And I always felt uncomfortable. No matter if I was Dorothy from Wizard of Oz or some version of an angel with relatively little clothing but a big halo. I felt like a fraud, like I wasn’t myself. And like I was playing a part for someone else’s approval.

When the eating disorder worsened over the years, it only put more pressure on Halloween. And it wasn’t just me. I remember friends of mine “dieting” up until Halloween parties because they were nervous about how they’d look in their corset or whatever tight brasserie they’d bought. I’d work out for hours leading up to whatever event I had planned to attend.

It felt like I was in constant competition mode. To be sexy. And even though I’m now 32 and many years removed from those younger Halloween festivities, I don’t think the feeling and narrative of not being enough, being sexy enough, being X enough to ‘pull something off’ has ever really left. I just notice it now and choose not to engage.

Life’s different today, of course. I’m in my 30s, and my friends dress their babies instead of themselves for the annual Halloween neighborhood parade. But the traditions of Halloween still remain uncomfortable. In my eating disorder, I took myself so seriously. I was so worried about not looking right or wearing the right thing, people not liking me, saying something ‘wrong’ in a social setting, or even overeating. Halloween was this extra weird holiday where I had to pretend to be something I wasn’t, which was double harder than just existing like normal.

Maybe that’s what it’s really evolved into now. Even though it’s not about being the sexiest, I still don’t like Halloween because every year I am still invited to adult Halloween parties where we’re meant to come up with something clever to match the Halloween theme.

It feels like this insane pressure to now be ‘clever’ about what my costume is or have some date or partner with coordinating costumes. It still gives me much anxiety - the trying to have a ‘cute and clever’ costume thing. At best, people nod and say, “nice costume.” At worst, I awkwardly have to explain what my costume is before slinking away from the convo.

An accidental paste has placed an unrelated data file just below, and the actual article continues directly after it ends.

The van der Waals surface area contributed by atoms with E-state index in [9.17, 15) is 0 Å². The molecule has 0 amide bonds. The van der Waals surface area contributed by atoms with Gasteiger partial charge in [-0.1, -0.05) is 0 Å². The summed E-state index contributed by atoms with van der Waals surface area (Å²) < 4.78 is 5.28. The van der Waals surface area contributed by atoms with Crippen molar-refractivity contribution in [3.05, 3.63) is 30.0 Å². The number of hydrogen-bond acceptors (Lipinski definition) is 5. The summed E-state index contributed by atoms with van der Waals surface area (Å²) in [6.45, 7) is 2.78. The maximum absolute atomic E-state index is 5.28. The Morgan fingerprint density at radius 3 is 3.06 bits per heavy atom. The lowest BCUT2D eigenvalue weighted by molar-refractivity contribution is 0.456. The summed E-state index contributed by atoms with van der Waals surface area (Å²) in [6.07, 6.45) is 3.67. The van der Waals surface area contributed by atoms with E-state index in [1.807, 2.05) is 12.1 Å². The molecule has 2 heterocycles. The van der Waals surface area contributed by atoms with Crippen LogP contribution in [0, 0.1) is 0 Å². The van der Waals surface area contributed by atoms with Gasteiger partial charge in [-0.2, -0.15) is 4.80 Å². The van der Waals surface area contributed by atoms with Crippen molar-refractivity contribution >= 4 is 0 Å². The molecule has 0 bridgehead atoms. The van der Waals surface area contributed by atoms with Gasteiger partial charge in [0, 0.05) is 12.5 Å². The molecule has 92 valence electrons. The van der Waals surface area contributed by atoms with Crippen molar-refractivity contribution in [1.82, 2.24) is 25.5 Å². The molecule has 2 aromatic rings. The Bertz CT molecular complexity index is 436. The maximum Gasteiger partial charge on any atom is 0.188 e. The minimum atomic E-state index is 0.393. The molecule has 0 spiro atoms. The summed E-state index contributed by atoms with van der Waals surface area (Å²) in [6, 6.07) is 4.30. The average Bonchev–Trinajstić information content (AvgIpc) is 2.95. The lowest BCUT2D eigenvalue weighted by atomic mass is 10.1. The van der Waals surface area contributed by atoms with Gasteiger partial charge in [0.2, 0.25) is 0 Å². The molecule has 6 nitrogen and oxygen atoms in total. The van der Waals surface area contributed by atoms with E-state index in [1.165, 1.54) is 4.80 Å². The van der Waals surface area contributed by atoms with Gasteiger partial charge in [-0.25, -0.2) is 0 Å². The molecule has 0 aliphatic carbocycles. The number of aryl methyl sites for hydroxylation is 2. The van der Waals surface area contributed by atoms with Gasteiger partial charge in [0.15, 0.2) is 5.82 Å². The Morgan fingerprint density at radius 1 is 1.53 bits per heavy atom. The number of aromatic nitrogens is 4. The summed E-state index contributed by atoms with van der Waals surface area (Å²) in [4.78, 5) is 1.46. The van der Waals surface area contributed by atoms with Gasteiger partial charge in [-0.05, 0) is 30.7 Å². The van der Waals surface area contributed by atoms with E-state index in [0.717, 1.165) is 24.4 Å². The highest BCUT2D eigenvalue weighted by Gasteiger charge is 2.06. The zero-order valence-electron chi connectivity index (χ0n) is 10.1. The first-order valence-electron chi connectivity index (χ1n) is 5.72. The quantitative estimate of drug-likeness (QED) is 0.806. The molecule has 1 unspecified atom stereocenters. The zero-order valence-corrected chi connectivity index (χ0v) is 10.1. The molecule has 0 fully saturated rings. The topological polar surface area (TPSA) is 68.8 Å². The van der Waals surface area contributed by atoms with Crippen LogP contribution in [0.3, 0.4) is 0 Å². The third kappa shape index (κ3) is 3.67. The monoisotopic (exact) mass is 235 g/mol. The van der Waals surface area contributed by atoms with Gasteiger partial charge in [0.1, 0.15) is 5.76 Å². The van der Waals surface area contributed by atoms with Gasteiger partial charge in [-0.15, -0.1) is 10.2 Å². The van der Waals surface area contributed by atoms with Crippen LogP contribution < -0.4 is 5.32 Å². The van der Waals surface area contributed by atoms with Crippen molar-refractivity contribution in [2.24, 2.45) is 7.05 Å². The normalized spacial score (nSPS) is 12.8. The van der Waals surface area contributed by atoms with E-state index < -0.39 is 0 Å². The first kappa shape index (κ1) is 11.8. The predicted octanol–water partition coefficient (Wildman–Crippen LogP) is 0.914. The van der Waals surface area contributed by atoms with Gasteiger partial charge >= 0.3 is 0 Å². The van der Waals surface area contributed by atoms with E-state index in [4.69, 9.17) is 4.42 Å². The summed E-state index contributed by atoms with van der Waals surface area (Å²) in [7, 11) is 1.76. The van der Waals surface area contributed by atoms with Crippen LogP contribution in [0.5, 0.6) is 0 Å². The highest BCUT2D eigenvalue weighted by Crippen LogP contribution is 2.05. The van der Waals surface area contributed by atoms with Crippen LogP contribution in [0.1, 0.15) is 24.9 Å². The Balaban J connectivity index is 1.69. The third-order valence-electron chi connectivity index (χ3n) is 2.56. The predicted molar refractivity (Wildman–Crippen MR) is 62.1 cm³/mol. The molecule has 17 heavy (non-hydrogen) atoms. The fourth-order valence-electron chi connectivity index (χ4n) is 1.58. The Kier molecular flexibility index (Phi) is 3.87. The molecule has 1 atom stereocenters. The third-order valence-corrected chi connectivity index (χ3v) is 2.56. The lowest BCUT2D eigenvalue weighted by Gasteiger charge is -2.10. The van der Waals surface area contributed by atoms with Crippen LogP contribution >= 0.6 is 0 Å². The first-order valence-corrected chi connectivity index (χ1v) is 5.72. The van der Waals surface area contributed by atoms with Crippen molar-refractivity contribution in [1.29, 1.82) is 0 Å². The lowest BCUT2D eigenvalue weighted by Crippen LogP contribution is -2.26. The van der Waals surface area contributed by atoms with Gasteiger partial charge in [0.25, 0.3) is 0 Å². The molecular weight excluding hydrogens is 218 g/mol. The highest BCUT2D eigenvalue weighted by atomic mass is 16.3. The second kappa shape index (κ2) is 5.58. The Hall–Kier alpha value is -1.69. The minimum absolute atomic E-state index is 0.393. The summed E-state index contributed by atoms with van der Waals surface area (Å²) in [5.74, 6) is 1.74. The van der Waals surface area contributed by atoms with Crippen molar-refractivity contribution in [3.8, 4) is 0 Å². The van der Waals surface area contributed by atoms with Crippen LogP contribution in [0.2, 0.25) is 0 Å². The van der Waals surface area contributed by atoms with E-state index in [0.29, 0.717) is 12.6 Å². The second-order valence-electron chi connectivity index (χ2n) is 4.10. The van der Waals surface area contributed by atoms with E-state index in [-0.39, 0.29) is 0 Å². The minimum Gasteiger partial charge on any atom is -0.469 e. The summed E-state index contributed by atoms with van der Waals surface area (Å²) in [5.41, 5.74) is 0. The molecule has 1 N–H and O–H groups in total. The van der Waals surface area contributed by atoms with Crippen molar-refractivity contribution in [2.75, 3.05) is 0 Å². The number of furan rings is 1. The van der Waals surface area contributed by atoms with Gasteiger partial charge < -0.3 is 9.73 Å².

At the end of the day, I don’t want to dress up like some TV sitcom character. I only like being me now, an adult and in recovery. I don’t want to play a role. I played a role for ten years in my eating disorder.

I’d rather show up as myself, in an outfit that represents me, and who I am becoming. As I sit here in Paris, France, sipping a cafe au lait, living out a dream, I don’t think I could’ve been present for ten years ago, when everything I ate - when every choice I made - was about being attractive and likable to everyone else.

For that reason alone, I’ll continue to skip Halloween. If anything, to take my own identity back.

Written by

Lindsey Hall

Lindsey Hall is an award-winning eating disorder recovery speaker and writer, focusing on what she refers to as "the nitty gritty topics not discussed." Having struggled with the eating disorder cycle…